WESTFIELD - State Attorney General Andrew M. Cuomo announced in October a new Wind Industry Ethics Code that establishes guidelines to facilitate the development of alternative energy in New York while assuring the public the wind power industry is acting properly and within the law.
"The Code calls for new oversight through a multi-agency Task Force, and establishes unprecedented transparency that will deter any improper relationships between wind development companies and local government officials," Cuomo said in a press release.
For Westfield residents who remember the last wind company's practices that attempted to build a wind farm in the town, this code of ethics is very welcome.
"I think Babcock and Brown should absolutely agree to the ethics code," said Claire Quadri at a Westfield Town Board meeting. "Can't the town request that they do so?"
Town Supervisor, Martha Bills, said it is beyond the authority of the town to request that.
"We will need to get more information about it," Bills said. "Our authority is under zoning, under which we have our own, more extensive, code of ethics. It is not clear what our part will be [in Cuomo's proposal]."
Babcock and Brown have neither signed on to the Ethics Code or decided against it.
"Babcock and Brown is a leader in wind energy that strongly supports responsible wind development," said Peter Gross of Babcock and Brown. "We support ethical conduct in connection with development activities and we have received and are currently reviewing the proposed code of conduct."
The first companies to sign the Attorney General's Wind Industry Ethics Code are Essex, Connecticut-based Noble Environmental Power, LLC and Newton, Massachusetts-based First Wind (formerly known as UPC Wind). Both companies currently operate wind farms in New York and have several others in development.
"Wind power is an exciting industry for the state that will be a cornerstone of our energy future. But it is important to make sure that this alternative energy sector develops in a way that maintains the public's confidence, and that is what this new Code of Conduct does," Cuomo said. "I commend Noble and First Wind for taking the lead by adopting this Code, and we fully expect other companies that want to develop wind farms in New York to follow suit."
The Wind Industry Ethics Code is a result of the Attorney General's investigation into, among other things, whether companies developing wind farms improperly sought land-use agreements with citizens and public officials, and whether improper benefits were given to public officials to influence their official actions relating to wind farm development. Both Noble and First Wind fully cooperated in the inquiry and their assistance was instrumental in developing the Code of Conduct that has just been announced.
The Attorney General's Wind Industry Ethics Code prohibits conflicts of interest between municipal officials and wind companies and establishes vast new public disclosure requirements. The Code:
Bans wind companies from hiring municipal employees or their relatives, giving gifts of more than $10 during a one-year period, or providing any other form of compensation that is contingent on any action before a municipal agency.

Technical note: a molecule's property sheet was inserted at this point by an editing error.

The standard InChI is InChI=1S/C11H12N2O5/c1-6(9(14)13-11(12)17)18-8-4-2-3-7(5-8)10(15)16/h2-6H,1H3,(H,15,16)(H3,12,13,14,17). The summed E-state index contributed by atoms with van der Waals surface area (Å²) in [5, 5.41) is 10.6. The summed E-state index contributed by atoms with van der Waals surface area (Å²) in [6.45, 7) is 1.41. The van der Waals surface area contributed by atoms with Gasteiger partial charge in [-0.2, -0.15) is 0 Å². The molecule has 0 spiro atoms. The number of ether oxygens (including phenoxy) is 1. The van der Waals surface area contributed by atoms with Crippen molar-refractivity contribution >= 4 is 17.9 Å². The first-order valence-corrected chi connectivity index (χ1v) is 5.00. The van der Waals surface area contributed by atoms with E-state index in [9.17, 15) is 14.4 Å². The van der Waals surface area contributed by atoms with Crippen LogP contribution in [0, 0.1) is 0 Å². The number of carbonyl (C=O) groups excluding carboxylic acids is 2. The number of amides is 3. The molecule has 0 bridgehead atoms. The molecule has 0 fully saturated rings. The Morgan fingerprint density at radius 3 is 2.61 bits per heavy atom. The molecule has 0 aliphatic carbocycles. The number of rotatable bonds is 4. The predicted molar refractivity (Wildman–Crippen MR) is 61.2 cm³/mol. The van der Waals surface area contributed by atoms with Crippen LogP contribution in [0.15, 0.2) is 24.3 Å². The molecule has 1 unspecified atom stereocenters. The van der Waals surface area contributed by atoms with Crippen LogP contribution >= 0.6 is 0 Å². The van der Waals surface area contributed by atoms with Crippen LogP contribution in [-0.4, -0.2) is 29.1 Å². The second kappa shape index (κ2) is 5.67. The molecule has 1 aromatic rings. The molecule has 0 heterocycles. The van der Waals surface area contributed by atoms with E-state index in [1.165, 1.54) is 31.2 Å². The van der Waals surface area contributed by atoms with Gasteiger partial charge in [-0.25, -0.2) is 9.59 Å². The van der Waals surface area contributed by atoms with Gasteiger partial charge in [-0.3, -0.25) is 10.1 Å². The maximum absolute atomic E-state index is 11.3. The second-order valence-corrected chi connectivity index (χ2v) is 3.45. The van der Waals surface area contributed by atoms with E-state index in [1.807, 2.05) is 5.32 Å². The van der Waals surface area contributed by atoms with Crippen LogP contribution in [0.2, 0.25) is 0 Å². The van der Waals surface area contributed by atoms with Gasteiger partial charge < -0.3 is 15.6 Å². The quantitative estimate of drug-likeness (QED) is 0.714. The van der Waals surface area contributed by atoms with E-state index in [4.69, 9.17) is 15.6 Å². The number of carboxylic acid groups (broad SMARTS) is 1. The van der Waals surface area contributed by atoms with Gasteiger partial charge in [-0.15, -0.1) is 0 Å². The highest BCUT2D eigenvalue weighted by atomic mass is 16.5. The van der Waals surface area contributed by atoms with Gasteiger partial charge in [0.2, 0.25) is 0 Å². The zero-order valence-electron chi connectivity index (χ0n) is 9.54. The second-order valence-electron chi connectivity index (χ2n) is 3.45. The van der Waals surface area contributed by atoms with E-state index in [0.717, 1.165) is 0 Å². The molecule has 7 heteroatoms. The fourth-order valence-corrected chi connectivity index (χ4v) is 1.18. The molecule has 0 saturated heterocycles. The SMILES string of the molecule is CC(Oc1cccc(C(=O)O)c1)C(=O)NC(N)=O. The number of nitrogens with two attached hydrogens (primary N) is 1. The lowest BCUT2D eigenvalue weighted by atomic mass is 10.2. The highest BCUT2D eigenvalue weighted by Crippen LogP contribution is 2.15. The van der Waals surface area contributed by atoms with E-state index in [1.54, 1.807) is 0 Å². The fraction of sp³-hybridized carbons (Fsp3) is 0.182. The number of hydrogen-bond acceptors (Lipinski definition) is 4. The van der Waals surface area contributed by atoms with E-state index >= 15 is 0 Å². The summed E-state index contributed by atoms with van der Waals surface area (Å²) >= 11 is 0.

Prevents wind companies from soliciting, using, or knowingly receiving confidential information acquired by a municipal officer in the course of his or her officials duties.
Requires wind companies to establish and maintain a public Web site to disclose the names of all municipal officers or their relatives who have a financial stake in wind farm development
Requires wind companies to submit in writing to the municipal clerk for public inspection and to publish in the local newspaper the nature and scope of the municipal officer's financial interest
Mandates that all wind easements and leases be in writing and filed with the County Clerk.
Dictates that within 30 days of signing the Wind Industry Ethics Code, companies must conduct a seminar for employees about identifying and preventing conflicts of interest when working with municipal employees.
The Industrial Wind Action Group, Inc., a group dedicated to assisting communities, municipalities and residents during the wind development process, has been keeping a close eye on the situation of wind companies in Western New York.
"We think Babcock and Brown and all developers working within the State should sign onto the code," said Lisa Linowes, executive director. "There is no good reason why they would not agree to sign on to the Code."
According to Linowes, the Ethics Code unfortunately does not carry much weight, however.
"If a company chooses to sign on it will send a message that they respect the importance of keeping the process open and honest," Linowes said. "At least by signing onto the Ethic Code, the hope is the wind developer will play fair and not use its money to force a specific outcome. Windaction.org will continued to monitor the events in the state, report on violations by wind developers, and assist folks in their communities if they are potentially harmed by the development."
Information on Cuomo's Wind Ethics Code found on the Attorney General's Web site at www.oag.state.ny.us/media_center/2008/oct/oct30a_08.html
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